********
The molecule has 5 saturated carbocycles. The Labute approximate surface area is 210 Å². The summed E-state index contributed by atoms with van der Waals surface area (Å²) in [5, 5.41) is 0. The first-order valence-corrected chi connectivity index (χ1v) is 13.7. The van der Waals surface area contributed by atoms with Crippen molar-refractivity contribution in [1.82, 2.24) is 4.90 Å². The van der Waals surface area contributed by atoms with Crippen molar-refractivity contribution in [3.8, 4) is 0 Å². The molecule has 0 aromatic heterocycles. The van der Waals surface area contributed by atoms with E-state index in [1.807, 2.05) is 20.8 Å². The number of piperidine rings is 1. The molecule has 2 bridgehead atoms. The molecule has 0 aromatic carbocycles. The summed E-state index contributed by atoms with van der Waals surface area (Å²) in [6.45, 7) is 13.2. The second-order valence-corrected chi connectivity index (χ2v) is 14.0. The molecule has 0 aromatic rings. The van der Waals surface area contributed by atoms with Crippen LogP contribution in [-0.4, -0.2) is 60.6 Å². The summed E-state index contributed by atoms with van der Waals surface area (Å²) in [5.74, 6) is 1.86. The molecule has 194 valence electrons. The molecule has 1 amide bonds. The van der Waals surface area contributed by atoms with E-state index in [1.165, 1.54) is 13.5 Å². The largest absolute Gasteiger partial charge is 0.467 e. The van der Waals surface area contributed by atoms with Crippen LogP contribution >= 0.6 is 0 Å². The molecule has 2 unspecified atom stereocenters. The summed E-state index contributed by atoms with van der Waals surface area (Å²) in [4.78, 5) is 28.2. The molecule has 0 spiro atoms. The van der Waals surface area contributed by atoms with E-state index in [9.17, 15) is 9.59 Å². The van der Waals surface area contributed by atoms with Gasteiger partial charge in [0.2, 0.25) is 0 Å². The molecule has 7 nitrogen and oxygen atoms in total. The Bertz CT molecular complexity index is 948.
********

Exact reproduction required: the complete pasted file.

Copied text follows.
The molecule has 5 saturated carbocycles. The Labute approximate surface area is 210 Å². The summed E-state index contributed by atoms with van der Waals surface area (Å²) in [5, 5.41) is 0. The first-order valence-corrected chi connectivity index (χ1v) is 13.7. The van der Waals surface area contributed by atoms with Crippen molar-refractivity contribution in [1.82, 2.24) is 4.90 Å². The van der Waals surface area contributed by atoms with Crippen molar-refractivity contribution in [3.8, 4) is 0 Å². The molecule has 0 aromatic heterocycles. The van der Waals surface area contributed by atoms with E-state index in [1.807, 2.05) is 20.8 Å². The number of piperidine rings is 1. The molecule has 2 bridgehead atoms. The molecule has 0 aromatic carbocycles. The summed E-state index contributed by atoms with van der Waals surface area (Å²) in [6.45, 7) is 13.2. The second-order valence-corrected chi connectivity index (χ2v) is 14.0. The molecule has 0 aromatic rings. The van der Waals surface area contributed by atoms with Crippen LogP contribution in [-0.4, -0.2) is 60.6 Å². The summed E-state index contributed by atoms with van der Waals surface area (Å²) in [5.74, 6) is 1.86. The molecule has 194 valence electrons. The molecule has 1 amide bonds. The van der Waals surface area contributed by atoms with E-state index in [1.165, 1.54) is 13.5 Å². The largest absolute Gasteiger partial charge is 0.467 e. The van der Waals surface area contributed by atoms with Crippen LogP contribution >= 0.6 is 0 Å². The molecule has 2 unspecified atom stereocenters. The summed E-state index contributed by atoms with van der Waals surface area (Å²) in [4.78, 5) is 28.2. The molecule has 0 spiro atoms. The van der Waals surface area contributed by atoms with E-state index in [9.17, 15) is 9.59 Å². The van der Waals surface area contributed by atoms with Gasteiger partial charge in [0.2, 0.25) is 0 Å². The molecule has 7 nitrogen and oxygen atoms in total. The Bertz CT molecular complexity index is 948.